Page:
Re-imagining Our Christmas Traditions
by Dena Hobbs
During a recent phone conversation with my pastor, he shared what he would miss most this Christmas. He is going to miss the lessons and carols service the most, while I will be longing for the children’s nativity play and subsequent cookie reception. In so many ways, this year will be a “different” Christmas. With COVID-19 surging, many of our time-honored traditions may not happen in the same cherished way.
This loss is bound to bring sadness. But within every change there also lies opportunity. So, I invite you to join me in re-imagining Christmas.
Since parents set the emotional tone for our household, let’s start by dealing with our own emotions first. Try to do this in a moment when your children aren’t nearby (you have my permission to lock yourself in the bathroom while they watch their favorite show). Allow yourself to grieve any lost rituals you will miss or people who will not be present. Cry. Pray. Throw the rubber duckie against the wall in anger. Then take some good deep breaths. We can’t always change our circumstances, but we can change how we react to them. So let’s plan some positive reactions.
Keep as many rituals as possible. There are some traditions we can keep, so go ahead and lean into those in a big way. Order the Christmas jammies. Put all the lights on the house and decorate the tree. Get mini trees for the kids’ rooms if you wish. Put out the nativity scenes and Advent calendars and wreaths. Watch your favorite Christmas movies while drinking hot chocolate. Multiple times. Go big on the at home traditions. Having a positive and stable home environment is what is going to make your family feel most safe and happy in this unusual time.
Re-imagine traditions when you can. In my conversation with my pastor, we stumbled on a couple of ideas. He is asking families to film themselves reading scripture passages and singing carols at home. Then the compiled and edited clips will be streamed for all to see. At the end of the video, there will be pictures of each family sharing Christmas greetings. It is not the same as having lessons and carols at church on Christmas Eve, but it is something; and these days, that means a lot. Talk about what your family will miss the most and imagine how you can re-create it. Can the kids have a gingerbread house contest with the cousins and grandparents on Facebook? Can the grandparents read Luke 2 to all the grandkids on a Zoom call? If your family is technology challenged like mine, maybe you can make care packs and send them to the people you will miss seeing on Christmas day. Find ways to stay in touch with the meaning of the ritual, even if its form changes.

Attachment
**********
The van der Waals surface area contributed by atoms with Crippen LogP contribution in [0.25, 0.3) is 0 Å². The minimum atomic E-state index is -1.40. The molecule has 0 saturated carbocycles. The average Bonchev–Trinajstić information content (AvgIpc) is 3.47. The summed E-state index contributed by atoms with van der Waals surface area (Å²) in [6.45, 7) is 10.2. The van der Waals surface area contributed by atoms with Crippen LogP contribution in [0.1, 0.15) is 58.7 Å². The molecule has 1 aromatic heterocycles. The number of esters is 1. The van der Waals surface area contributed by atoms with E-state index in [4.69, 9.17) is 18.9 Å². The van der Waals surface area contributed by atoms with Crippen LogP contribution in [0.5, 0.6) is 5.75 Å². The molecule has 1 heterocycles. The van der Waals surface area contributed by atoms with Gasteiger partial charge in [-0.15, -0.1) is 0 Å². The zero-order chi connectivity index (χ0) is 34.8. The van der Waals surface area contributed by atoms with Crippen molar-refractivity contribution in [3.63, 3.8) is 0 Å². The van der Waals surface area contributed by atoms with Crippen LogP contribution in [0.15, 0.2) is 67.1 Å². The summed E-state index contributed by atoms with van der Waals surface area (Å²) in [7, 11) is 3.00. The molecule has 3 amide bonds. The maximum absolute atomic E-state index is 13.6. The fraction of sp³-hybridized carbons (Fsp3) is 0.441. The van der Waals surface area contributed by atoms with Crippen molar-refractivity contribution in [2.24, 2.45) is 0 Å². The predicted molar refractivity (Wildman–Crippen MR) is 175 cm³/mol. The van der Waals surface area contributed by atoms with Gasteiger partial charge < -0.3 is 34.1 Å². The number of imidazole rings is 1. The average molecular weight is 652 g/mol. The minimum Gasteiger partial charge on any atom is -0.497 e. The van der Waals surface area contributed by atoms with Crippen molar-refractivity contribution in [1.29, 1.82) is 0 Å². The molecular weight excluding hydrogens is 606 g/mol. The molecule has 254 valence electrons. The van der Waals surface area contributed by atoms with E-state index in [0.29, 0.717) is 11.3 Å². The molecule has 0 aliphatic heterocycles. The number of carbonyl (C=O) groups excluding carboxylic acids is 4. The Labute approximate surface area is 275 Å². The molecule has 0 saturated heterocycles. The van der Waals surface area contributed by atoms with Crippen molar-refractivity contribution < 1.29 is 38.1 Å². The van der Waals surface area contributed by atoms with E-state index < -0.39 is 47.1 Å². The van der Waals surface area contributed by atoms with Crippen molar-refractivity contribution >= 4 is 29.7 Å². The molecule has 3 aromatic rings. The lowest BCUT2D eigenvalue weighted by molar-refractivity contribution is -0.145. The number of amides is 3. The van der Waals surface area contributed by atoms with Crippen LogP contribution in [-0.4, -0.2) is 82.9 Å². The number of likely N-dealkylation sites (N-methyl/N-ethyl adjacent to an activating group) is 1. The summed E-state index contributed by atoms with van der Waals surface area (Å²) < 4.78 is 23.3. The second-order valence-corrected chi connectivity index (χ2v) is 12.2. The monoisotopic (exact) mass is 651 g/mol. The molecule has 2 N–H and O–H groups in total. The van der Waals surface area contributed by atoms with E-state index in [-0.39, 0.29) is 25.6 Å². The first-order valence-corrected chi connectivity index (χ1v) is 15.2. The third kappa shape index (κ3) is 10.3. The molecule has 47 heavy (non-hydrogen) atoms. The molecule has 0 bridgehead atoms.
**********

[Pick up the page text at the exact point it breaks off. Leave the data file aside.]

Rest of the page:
Start a new tradition. If there was ever a year to try a new Christmas tradition, it is this one. What have you always wanted to do but your existing plans prevented you from trying? Some of our family members are going to a mountain cabin for the holiday. I have my eye on a couple Advent devotionals I would like to read daily as a family. And since we have teenagers, this may just be the year we open presents on Christmas Eve and sleep in on Christmas morning.
And remember, no matter how different your Christmas may look from the outside, one thing will stay the same. God came down to earth to be with us. To love us and be present with us in every joy and every sorrow. Nothing can separate us from the love and grace of Jesus, friends. As Paul wrote in Romans chapter eight, “For I am convinced that neither death nor life, neither angels nor demons, neither the present nor the future, nor any powers, neither height nor depth, nor anything else in all creation, will be able to separate us from the love of God that is in Christ Jesus our Lord.” And that includes COVID-19. And as John tells us at the beginning of his gospel, “The light shines in the darkness, and the darkness has not overcome it.” So, let us look for the light this year. And let us reflect that light in our homes in all the ways we can.
Dena Hobbs is a campus minister in middle Georgia. She along with her husband, Jason, is the co-author of When Anxiety Strikes: Help and Hope for Managing Your Storm and the author of the Advent devotional Lighten the Darkness. She and Jason parent two teenage children.
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